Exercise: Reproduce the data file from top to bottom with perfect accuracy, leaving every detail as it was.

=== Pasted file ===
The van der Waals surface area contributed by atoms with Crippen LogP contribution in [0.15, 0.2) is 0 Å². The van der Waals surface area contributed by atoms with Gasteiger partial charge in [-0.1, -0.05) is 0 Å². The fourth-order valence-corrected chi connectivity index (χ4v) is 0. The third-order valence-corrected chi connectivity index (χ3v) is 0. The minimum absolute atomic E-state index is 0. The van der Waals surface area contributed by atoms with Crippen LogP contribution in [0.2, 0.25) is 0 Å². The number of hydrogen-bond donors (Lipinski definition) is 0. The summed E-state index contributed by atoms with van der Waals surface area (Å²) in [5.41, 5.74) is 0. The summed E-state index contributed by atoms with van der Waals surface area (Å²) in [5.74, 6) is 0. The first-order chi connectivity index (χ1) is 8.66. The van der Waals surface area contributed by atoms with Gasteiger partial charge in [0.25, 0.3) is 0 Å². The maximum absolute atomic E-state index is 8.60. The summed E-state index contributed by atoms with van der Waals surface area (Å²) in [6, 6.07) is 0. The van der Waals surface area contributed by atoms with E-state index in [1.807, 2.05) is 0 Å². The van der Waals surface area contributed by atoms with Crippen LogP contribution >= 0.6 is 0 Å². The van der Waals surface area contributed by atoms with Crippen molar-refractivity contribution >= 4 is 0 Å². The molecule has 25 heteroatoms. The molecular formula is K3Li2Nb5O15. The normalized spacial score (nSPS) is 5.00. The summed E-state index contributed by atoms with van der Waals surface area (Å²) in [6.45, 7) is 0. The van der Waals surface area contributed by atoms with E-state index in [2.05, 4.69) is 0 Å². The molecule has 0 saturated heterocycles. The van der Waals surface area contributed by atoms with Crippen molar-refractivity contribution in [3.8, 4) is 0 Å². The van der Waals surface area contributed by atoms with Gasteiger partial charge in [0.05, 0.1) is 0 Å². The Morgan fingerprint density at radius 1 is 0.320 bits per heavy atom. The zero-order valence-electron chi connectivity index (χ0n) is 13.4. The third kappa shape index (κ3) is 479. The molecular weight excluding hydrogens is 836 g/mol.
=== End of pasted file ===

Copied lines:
The van der Waals surface area contributed by atoms with Crippen LogP contribution in [0.15, 0.2) is 0 Å². The van der Waals surface area contributed by atoms with Gasteiger partial charge in [-0.1, -0.05) is 0 Å². The fourth-order valence-corrected chi connectivity index (χ4v) is 0. The third-order valence-corrected chi connectivity index (χ3v) is 0. The minimum absolute atomic E-state index is 0. The van der Waals surface area contributed by atoms with Crippen LogP contribution in [0.2, 0.25) is 0 Å². The number of hydrogen-bond donors (Lipinski definition) is 0. The summed E-state index contributed by atoms with van der Waals surface area (Å²) in [5.41, 5.74) is 0. The summed E-state index contributed by atoms with van der Waals surface area (Å²) in [5.74, 6) is 0. The first-order chi connectivity index (χ1) is 8.66. The van der Waals surface area contributed by atoms with Gasteiger partial charge in [0.25, 0.3) is 0 Å². The maximum absolute atomic E-state index is 8.60. The summed E-state index contributed by atoms with van der Waals surface area (Å²) in [6, 6.07) is 0. The van der Waals surface area contributed by atoms with E-state index in [1.807, 2.05) is 0 Å². The van der Waals surface area contributed by atoms with Crippen LogP contribution >= 0.6 is 0 Å². The van der Waals surface area contributed by atoms with Crippen molar-refractivity contribution >= 4 is 0 Å². The molecule has 25 heteroatoms. The molecular formula is K3Li2Nb5O15. The normalized spacial score (nSPS) is 5.00. The summed E-state index contributed by atoms with van der Waals surface area (Å²) in [6.45, 7) is 0. The van der Waals surface area contributed by atoms with E-state index in [2.05, 4.69) is 0 Å². The molecule has 0 saturated heterocycles. The van der Waals surface area contributed by atoms with Crippen molar-refractivity contribution in [3.8, 4) is 0 Å². The van der Waals surface area contributed by atoms with Gasteiger partial charge in [0.05, 0.1) is 0 Å². The Morgan fingerprint density at radius 1 is 0.320 bits per heavy atom. The zero-order valence-electron chi connectivity index (χ0n) is 13.4. The third kappa shape index (κ3) is 479. The molecular weight excluding hydrogens is 836 g/mol.